Steinerman et al [45] report that technophilia is a consistent predictor of openness to research participation for older adults and that research with older adults that incorporates technology should consider technophilia to be more successful in recruiting participants for the study.

Older people compared to younger persons are sometimes reported to score lower on technophilia scales [38]. Still, older people are not a homogeneous group, and there may be differences between “younger” old and “older” old individuals. Therefore, it is of importance to create an instrument with the ability to discriminate between high and low technophilia individuals within various groups of older people.


The purpose of this study is to develop a reduced and refined instrument for measuring older people’s attitudes and enthusiasm for technology based on relevant existing instruments for measuring technophilia (named TechPH, short for technophilia).

Technophilia is a general quality for any individual’s relationship to technology that could potentially influence a wide range of aspects of technology use, such as adoption, continuity, and perceived outcome.

In this text, we contextualize this general quality with a focus on older people for use in health technology intervention research as a complement to existing instruments. The new instrument requires that it should be short and simple to make it usable for older people.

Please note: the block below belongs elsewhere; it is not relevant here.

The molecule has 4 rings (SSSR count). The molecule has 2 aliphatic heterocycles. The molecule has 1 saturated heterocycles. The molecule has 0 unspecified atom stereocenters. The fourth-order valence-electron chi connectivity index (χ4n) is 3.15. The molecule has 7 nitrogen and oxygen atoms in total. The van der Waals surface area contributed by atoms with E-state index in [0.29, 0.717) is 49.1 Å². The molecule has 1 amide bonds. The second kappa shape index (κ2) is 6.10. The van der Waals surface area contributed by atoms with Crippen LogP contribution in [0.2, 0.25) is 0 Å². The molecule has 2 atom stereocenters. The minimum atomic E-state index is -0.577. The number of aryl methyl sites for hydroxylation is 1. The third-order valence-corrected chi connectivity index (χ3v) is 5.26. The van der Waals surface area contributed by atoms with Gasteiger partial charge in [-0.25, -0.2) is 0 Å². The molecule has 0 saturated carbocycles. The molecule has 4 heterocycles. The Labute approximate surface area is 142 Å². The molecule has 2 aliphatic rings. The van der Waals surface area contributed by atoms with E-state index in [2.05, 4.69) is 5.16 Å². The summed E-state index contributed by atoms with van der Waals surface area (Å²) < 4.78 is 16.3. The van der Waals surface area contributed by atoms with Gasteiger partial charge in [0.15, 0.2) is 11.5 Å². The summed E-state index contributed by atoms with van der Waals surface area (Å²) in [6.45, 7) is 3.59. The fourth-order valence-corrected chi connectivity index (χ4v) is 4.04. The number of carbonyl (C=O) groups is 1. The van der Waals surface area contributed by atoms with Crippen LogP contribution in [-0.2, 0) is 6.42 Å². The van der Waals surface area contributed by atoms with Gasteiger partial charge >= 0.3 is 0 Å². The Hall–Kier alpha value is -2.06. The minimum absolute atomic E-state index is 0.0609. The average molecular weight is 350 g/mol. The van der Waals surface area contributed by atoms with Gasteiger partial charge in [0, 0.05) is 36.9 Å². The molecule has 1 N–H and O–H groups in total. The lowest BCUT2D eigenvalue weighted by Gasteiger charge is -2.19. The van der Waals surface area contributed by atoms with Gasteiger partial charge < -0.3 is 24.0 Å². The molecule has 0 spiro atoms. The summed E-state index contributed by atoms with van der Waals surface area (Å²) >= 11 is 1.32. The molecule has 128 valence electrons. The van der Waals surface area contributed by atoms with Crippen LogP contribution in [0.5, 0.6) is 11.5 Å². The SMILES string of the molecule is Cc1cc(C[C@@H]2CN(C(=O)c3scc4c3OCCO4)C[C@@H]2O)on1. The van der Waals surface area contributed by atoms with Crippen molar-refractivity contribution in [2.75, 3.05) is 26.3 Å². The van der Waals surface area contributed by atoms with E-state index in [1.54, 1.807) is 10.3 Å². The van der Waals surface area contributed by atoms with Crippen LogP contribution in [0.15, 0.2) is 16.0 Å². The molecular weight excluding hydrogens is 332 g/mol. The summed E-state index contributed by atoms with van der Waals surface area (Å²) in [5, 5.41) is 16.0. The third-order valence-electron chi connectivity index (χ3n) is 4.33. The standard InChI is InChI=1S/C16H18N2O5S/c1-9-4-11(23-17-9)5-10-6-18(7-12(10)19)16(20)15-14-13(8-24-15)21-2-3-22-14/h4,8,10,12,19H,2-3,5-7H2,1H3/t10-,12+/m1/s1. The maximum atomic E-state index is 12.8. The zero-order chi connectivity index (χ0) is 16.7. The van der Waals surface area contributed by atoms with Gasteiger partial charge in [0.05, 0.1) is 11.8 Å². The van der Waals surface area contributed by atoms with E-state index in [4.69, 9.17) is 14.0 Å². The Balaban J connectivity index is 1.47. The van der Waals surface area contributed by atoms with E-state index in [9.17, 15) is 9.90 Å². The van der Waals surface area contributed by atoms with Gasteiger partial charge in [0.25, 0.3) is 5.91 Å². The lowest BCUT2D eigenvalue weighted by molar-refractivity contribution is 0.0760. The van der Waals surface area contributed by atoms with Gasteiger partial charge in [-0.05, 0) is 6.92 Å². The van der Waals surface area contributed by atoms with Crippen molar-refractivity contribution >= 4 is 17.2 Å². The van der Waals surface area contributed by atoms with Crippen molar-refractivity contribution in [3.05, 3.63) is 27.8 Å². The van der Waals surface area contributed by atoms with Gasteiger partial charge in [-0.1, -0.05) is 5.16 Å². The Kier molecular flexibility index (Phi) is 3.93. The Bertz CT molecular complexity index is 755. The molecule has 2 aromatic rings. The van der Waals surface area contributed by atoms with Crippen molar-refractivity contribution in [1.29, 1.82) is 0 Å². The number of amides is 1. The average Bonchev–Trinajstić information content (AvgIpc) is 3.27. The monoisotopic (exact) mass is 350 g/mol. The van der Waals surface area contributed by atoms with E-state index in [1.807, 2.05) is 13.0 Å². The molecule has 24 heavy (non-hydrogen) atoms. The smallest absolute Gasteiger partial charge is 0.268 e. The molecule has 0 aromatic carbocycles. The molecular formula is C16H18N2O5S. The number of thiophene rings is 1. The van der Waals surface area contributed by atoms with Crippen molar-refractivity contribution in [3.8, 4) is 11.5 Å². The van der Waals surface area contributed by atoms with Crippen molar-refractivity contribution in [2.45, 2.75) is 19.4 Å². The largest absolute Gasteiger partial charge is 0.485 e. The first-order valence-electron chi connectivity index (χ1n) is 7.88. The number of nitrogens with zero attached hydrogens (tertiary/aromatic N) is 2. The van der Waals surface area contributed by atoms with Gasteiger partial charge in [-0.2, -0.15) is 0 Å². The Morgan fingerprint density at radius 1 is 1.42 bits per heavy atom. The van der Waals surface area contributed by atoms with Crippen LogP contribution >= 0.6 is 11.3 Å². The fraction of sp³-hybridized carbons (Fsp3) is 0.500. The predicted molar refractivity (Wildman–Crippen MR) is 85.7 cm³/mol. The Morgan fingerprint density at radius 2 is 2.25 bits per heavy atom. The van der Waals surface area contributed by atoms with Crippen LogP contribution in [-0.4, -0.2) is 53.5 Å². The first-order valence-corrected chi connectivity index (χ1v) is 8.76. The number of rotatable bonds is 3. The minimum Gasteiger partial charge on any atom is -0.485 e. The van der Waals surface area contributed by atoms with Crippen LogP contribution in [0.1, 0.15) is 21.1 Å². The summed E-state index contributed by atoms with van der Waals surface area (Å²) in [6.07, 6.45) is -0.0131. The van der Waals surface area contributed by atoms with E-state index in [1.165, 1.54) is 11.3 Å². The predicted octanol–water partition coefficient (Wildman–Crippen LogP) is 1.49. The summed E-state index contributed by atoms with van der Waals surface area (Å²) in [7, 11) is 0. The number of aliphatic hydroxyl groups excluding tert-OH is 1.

Data Collection and Sample

Data were obtained from a sample of participants in the Swedish National Study of Aging and Care (SNAC). SNAC is a longitudinal cohort study of a representative sample of the aging Swedish population that began data collection in 2001. It is a comprehensive, interdisciplinary study that investigates the health and living conditions of the Swedish population aged 60 years and older. A detailed outline of the SNAC study is available by Lagergren et al [46]. Our study sample was based on participants from one of the four regions in the SNAC study, the SNAC Blekinge (SNAC-B) cohort with individuals living in the municipality of Karlskrona.

Data were collected through a questionnaire that was sent out in October 2017 to all participants in the SNAC-B study who were alive in January 2017 (N=878). Of these, 18 had deceased before answering the questionnaire. A total of 659 persons responded, corresponding to a response rate of 77% (659/860). Among nonresponders, 28% (57/201) were unable to respond due to their health conditions (eg, severe dementia or other diseases) and were considered nonusers of ICT. In this study, only individuals who responded that they were ICT users were included (N=374). Demographic data for the study population (ie, age, gender, and educational level) are presented in Table 1.

Measures and Scale Development